calculating values for the maximum amplitude peak and trough values from the images in the moving window in each of the constructed polygons for both of the offset seismic data volumes; and
calculating the initial AVO seismic attributes from the maximum amplitude peak and trough values.
6. The method of
constructing a volume of confidence values from the constructed probabilistic neural network.
7. The method of
selecting a confidence level;
adjusting the size of the moving-window to keep the confidence values above the selected confidence level.
8. The method of
displaying the AVO anomaly classifications.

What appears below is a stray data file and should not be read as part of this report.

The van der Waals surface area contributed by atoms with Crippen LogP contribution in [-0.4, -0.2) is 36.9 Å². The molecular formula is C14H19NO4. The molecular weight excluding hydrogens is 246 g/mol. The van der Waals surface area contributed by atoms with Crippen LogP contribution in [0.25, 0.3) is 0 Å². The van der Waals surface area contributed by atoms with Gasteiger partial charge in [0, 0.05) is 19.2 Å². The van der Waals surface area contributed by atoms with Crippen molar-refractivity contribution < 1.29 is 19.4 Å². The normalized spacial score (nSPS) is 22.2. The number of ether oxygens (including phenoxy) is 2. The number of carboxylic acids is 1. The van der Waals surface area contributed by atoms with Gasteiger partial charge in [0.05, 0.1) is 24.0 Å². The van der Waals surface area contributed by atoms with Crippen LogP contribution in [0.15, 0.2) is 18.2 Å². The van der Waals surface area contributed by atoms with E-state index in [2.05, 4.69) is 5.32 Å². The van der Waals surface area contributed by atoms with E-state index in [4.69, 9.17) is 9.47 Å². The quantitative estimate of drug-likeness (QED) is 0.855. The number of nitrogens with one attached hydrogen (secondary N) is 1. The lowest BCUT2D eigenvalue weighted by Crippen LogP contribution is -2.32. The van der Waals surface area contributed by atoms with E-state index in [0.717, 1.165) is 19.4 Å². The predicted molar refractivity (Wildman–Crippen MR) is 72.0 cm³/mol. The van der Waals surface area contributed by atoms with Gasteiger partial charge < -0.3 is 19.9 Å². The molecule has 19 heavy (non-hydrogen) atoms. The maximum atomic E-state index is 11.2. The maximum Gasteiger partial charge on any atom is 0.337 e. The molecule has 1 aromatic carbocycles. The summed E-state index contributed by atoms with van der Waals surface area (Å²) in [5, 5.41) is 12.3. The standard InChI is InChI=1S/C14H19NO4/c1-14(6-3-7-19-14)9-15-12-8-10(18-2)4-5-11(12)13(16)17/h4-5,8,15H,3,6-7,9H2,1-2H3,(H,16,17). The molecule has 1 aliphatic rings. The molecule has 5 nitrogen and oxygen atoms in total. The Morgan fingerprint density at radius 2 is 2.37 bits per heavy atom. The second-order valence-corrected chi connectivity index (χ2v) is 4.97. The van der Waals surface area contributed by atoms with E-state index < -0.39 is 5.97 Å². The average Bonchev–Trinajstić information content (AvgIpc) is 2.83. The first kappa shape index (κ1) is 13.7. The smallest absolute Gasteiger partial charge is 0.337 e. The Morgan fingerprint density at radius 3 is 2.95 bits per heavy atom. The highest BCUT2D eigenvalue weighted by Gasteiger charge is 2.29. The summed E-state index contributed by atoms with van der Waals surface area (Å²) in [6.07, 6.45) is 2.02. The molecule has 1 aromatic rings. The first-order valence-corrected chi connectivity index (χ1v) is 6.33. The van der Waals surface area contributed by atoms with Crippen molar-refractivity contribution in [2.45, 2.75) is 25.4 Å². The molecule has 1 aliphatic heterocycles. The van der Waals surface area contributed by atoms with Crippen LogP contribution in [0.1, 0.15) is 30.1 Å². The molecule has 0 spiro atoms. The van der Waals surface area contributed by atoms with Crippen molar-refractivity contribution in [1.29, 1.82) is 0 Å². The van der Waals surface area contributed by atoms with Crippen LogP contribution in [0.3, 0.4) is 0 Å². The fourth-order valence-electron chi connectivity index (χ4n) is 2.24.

Description This application claims the benefit of U.S. Provisional Application No. 60/316,468 filed Aug. 31, 2001. 1. Field of the Invention This invention relates generally to the field of geophysical prospecting. More particularly, the invention relates to the field of seismic data processing. Specifically, the invention is a method for classifying AVO anomalies in near-offset and far-offset seismic data volumes. 2. Description of the Related Art AVO (Amplitude Versus Offset) analysis of multiple three-dimensional seismic data volumes requires that the volumes are properly aligned and that AVO anomalies are identified and distinguished from background trends. Recently, neural networks have been employed to assist in the identification and classification of AVO anomalies. Sun et al., “AVO Inversion by Artificial Neural Networks”, SEG Calgary 70th Annual Meeting, 2000, discuss a method for training a neural network to predict the far offset response, then using the network to predict the far-offset response everywhere and compare this to the actual far-offset response. They also mention the need to align neural network-predicted and actual far-offsets with cross correlation before making the comparison. There are no details given in their paper regarding the use of sub-sample interpolation, or exploiting or generating time shift and correlation volumes in the process to filter the time shift volume. Furthermore, they do not discuss the training of the neural network on the near and far volumes, derivative AVO volumes, or the use of the cross-correlation volume for AVO classification methodology. The conventional approach to AVO classification uses the familiar AVO cross plotting methodology to discriminate AVO anomalies from background. The most powerful feature of cross plotting is the ability to interact with the data volumes with dynamic linking to better understand the sensitivity of the spatial and geologic extent of AVO anomalies relative to the region selected in the cross plot. Several related techniques have been used in the oil industry to automate or enhance the calculation of AVO anomalies. DeGroot, “A Method for Transforming One or More Seismic Input Cubes to One or More Seismic Output Cubes by Way of Neural Network Mapping”, EAGE Conference, 1999, states that information can be obtained from multiple volumes including near-offset and far-offset stacks, gradients and intercept, acoustic impedance or 4-D volumes (3-D volumes over time). However, DeGroot does not disclose the methods necessary to perform these operations, nor the methods for dealing with residual alignment between offset volumes. Balz and Pivot, “Fast Identification of AVO Anomalies Using Classification of Pre-Stack Waveforms”, discuss a methodology using self-organizing maps or K means clustering to classify AVO response. (SEG 2000 Expanded Abstracts, Society of Exploration Geophysicists International Exposition and Seventieth Annual Meeting, Calgary, Alberta, Aug. 6-11, 2000.) Their method is designed to work with pre-stack seismic data and for a specific interval defined through horizon interpretation. Their method is interval-based, not volume-based. There is no mention of building a 3D consistent time shift volume to time align AVO cubes, or exploiting multiple attributes for AVO classification, such as cross correlation and near and far product with difference. Additionally, they do not mention the use of a probabilistic neural network approach with user defined training. Thus, there exists a need to generate, in a computationally efficient manner, a rapid method for classifying AVO anomalies in pairs of near-offset and far-offset seismic data volumes. This process must also mimic the process employed by and results obtained manually by the seismic interpreter. The invention is a method for classifying AVO anomalies in pairs of near-offset and far-offset seismic data volumes. First, a plurality of initial AVO seismic attributes are calculated that are representative of the offset seismic data volumes. A probabilistic neural network is constructed from the calculated initial AVO seismic attributes. AVO anomaly classifications are calculated in a portion of the offset seismic data volumes. The preceding steps are repeated until the calculated AVO anomaly classifications in the portion of the offset seismic data volumes are satisfactory. Finally, AVO anomaly classifications are calculated throughout the offset seismic data volumes using the constructed probabilistic neural network. The present invention and its advantages may be more easily understood by reference to the following detailed description and the attached drawing in which: FIG. 1 is a flow chart illustrating the method of an embodiment of the present invention. While the invention will be described in connection with its preferred embodiments, it will be understood that the invention is not limited thereto. On the contrary, it is intended to cover all alternatives, modifications and equivalents that may be included within the scope of the invention, as defined by the appended claims. The present invention is a method for classifying AVO anomalies in a pair of near-offset and far-offset seismic data volumes. FIG. 1 is a flow chart illustrating the method of an embodiment of the present invention. First, in step Near-offset and far-offset seismic data volumes are time-aligned by first selecting a plurality of time shifts. The near-offset and far-offset seismic data volumes are cross-correlated at the plurality of time shifts. An initial time-shift volume and a maximum correlation volume are created from the maximal cross-correlations at the plurality of time shifts. Areas of high time shift from the initial time-shift volume and areas of low cross-correlation from the maximum correlation volume are determined. The determined areas of high time shift and low cross-correlation are filtered from the initial time-shift volume, generating a filtered time-shift volume. The filtered time-shift volume is applied to the far-offset seismic volume to generate a time-aligned far-offset volume. In an alternative embodiment, at least one seismic attribute volume is calculated from the offset volumes from step Returning to FIG. 1, in step In step In step In step In step In step Computationally, the connectivity of the nodes within a general neural network, the weights, modify an input vector of attributes and pass the modified values on to the next layer of the network. Through training, the weights of the network are modified such that on a specific set of training examples, modification of the input attribute vectors produce a desirable outcome. The training of a network and modification of connection weights results in the production of a decision surface for the network. A decision surface is an n-dimensional surface that allows the network to separate the input training data into categories. One of the advantages of a neural network algorithm over more standard classification schemes is the ability to produce non-linear boundaries. Typical classification or prediction problems commonly have only three layers, a first, input layer; a second, “hidden” layer; and a third, output layer. Probabilistic neural networks are parallel implementations of a standard Bayesian classifier. A probabilistic neural network is a three-layer network that can efficiently perform pattern classification. Mathematically, these probabilistic neural networks are very analogous to kriging, where proximity to known points guide the classification and prediction of unknown points. In its standard form, the probabilistic neural network is not trained in the same way as the more-traditional neural network described above. Rather, the training vectors simply become the weight vectors in the first layer of the network. This simpler approach gives probabilistic neural networks the advantage of not requiring extensive training. In seismic textural analysis, for example, the textural attributes of the training images supply weight vectors in the first layer of the network. This results in a dramatic speed advantage in the training phase over more traditional types of neural network architectures, such as fully-connected back propagation architectures. Further, a probabilistic neural network tends to generalize well, whereas more traditional networks, even with large amounts of training data, are not guaranteed to converge and generalize to data not used in the training phase. When an input pattern is presented to a probabilistic neural network, the first, or input, layer computes distances from the input vector to the training input vectors, and produces a vector whose elements indicate how close the input is to a training input. The second layer sums these contributions for each class of inputs to produce as its net output a vector of probabilities. This leads to another advantage of using probabilistic neural networks. This is the ability to extract classification probabilities directly from the second, or hidden, layer, in addition to the classification of the maximum probability from the third, or output, layer. In the present invention, the input training points for the probabilistic neural network constructed in step In step In step The quality of the AVO anomaly volume is dependent upon the quality of the input data. Decreasing quality of input data often occurs with increasing depth in the subsurface. Using a single calculation window size for the entire volume contributes to this negative effect. Results are improved by varying the window size throughout the volume. Preferably, the window size is made larger as data frequency decreases with increasing depth. This mode works in combination with the dynamically adjusted window size based on a user-defined confidence level. In a further alternative embodiment to deal with decreasing quality of seismic data, the data can be initially filtered with a convolution or median filter to smooth the data prior to input. Finally, in step Although multiple offset seismic data attributes are calculated and used for the AVO anomaly classification, all required attributes are calculated as needed (on the fly) in the present invention. Thus, only the offset seismic data volumes being classified, the AVO anomaly classification volume and the probability volumes are stored at any given time. No other volumes need be created. This provides an advantage in not requiring large amounts of data storage space for the present invention. The present invention is capable of mapping AVO anomalies on a single line or through a 3D volume. The ability to transform standard near-offset and far-offset volumes into AVO anomaly volumes results in significant time reduction, improved accuracy, and reproducibility within the seismic interpretation process. AVO anomaly volumes are used for general analysis of reservoir geometry and continuity, for well placement, and to condition geologic models for use in development planning and reservoir management. It should be understood that the preceding is merely a detailed description of specific embodiments of this invention and that numerous changes, modifications, and alternatives to the disclosed embodiments can be made in accordance with the disclosure herein without departing from the scope of the invention. The preceding description, therefore, is not meant to limit the scope of the invention. Rather the scope of the invention is to be determined only by the appended claims and their equivalents. Patent Citations